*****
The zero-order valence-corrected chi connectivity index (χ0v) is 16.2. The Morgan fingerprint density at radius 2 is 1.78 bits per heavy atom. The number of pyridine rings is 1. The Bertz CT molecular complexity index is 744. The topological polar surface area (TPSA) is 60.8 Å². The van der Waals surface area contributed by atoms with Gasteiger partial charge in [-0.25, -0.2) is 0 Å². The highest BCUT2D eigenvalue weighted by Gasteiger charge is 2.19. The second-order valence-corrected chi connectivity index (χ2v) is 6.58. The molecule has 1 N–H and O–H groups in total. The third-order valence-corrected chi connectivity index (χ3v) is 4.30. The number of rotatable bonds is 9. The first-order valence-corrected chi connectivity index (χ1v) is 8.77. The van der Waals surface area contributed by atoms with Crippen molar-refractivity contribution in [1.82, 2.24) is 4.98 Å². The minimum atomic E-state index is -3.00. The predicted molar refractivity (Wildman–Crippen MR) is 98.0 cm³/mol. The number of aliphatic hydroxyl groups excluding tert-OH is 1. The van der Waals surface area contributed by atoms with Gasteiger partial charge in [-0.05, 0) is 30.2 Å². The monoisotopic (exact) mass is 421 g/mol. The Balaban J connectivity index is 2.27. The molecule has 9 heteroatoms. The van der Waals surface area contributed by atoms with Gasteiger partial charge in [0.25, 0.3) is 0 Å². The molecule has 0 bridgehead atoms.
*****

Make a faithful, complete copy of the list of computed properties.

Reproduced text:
The zero-order valence-corrected chi connectivity index (χ0v) is 16.2. The Morgan fingerprint density at radius 2 is 1.78 bits per heavy atom. The number of pyridine rings is 1. The Bertz CT molecular complexity index is 744. The topological polar surface area (TPSA) is 60.8 Å². The van der Waals surface area contributed by atoms with Gasteiger partial charge in [-0.25, -0.2) is 0 Å². The highest BCUT2D eigenvalue weighted by Gasteiger charge is 2.19. The second-order valence-corrected chi connectivity index (χ2v) is 6.58. The molecule has 1 N–H and O–H groups in total. The third-order valence-corrected chi connectivity index (χ3v) is 4.30. The number of rotatable bonds is 9. The first-order valence-corrected chi connectivity index (χ1v) is 8.77. The van der Waals surface area contributed by atoms with Crippen molar-refractivity contribution in [1.82, 2.24) is 4.98 Å². The minimum atomic E-state index is -3.00. The predicted molar refractivity (Wildman–Crippen MR) is 98.0 cm³/mol. The number of aliphatic hydroxyl groups excluding tert-OH is 1. The van der Waals surface area contributed by atoms with Gasteiger partial charge in [-0.05, 0) is 30.2 Å². The monoisotopic (exact) mass is 421 g/mol. The Balaban J connectivity index is 2.27. The molecule has 9 heteroatoms. The van der Waals surface area contributed by atoms with Gasteiger partial charge in [0.25, 0.3) is 0 Å². The molecule has 0 bridgehead atoms.